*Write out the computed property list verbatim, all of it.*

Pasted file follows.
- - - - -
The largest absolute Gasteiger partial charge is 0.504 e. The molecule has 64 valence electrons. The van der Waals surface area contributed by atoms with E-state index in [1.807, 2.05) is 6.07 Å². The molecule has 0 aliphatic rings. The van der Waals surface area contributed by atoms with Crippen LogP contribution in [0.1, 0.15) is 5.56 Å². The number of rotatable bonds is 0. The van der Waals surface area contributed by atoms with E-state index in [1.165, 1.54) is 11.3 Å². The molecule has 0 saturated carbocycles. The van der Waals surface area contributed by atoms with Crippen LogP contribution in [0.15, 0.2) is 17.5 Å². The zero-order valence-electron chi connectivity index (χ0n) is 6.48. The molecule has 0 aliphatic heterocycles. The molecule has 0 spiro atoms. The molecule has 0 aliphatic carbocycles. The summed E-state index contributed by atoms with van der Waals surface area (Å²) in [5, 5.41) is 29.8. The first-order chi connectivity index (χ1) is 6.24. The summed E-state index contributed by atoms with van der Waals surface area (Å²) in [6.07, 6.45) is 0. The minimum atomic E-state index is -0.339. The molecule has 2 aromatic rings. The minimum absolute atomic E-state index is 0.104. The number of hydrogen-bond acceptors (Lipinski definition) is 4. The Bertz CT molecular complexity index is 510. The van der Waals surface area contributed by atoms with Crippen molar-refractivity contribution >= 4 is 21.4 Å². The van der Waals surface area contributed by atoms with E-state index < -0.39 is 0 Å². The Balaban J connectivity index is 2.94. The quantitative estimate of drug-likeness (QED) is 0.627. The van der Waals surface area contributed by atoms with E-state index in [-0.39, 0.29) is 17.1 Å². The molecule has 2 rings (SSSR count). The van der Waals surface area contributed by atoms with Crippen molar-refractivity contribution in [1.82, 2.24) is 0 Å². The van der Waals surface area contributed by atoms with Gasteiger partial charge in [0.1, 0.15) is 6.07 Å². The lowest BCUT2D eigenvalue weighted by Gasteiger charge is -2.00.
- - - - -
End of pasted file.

The largest absolute Gasteiger partial charge is 0.504 e. The molecule has 64 valence electrons. The van der Waals surface area contributed by atoms with E-state index in [1.807, 2.05) is 6.07 Å². The molecule has 0 aliphatic rings. The van der Waals surface area contributed by atoms with Crippen LogP contribution in [0.1, 0.15) is 5.56 Å². The number of rotatable bonds is 0. The van der Waals surface area contributed by atoms with E-state index in [1.165, 1.54) is 11.3 Å². The molecule has 0 saturated carbocycles. The van der Waals surface area contributed by atoms with Crippen LogP contribution in [0.15, 0.2) is 17.5 Å². The zero-order valence-electron chi connectivity index (χ0n) is 6.48. The molecule has 0 aliphatic heterocycles. The molecule has 0 spiro atoms. The molecule has 0 aliphatic carbocycles. The summed E-state index contributed by atoms with van der Waals surface area (Å²) in [5, 5.41) is 29.8. The first-order chi connectivity index (χ1) is 6.24. The summed E-state index contributed by atoms with van der Waals surface area (Å²) in [6.07, 6.45) is 0. The minimum atomic E-state index is -0.339. The molecule has 2 aromatic rings. The minimum absolute atomic E-state index is 0.104. The number of hydrogen-bond acceptors (Lipinski definition) is 4. The Bertz CT molecular complexity index is 510. The van der Waals surface area contributed by atoms with Crippen molar-refractivity contribution >= 4 is 21.4 Å². The van der Waals surface area contributed by atoms with E-state index < -0.39 is 0 Å². The Balaban J connectivity index is 2.94. The quantitative estimate of drug-likeness (QED) is 0.627. The van der Waals surface area contributed by atoms with E-state index in [-0.39, 0.29) is 17.1 Å². The molecule has 2 rings (SSSR count). The van der Waals surface area contributed by atoms with Crippen molar-refractivity contribution in [1.82, 2.24) is 0 Å². The van der Waals surface area contributed by atoms with Gasteiger partial charge in [0.1, 0.15) is 6.07 Å². The lowest BCUT2D eigenvalue weighted by Gasteiger charge is -2.00.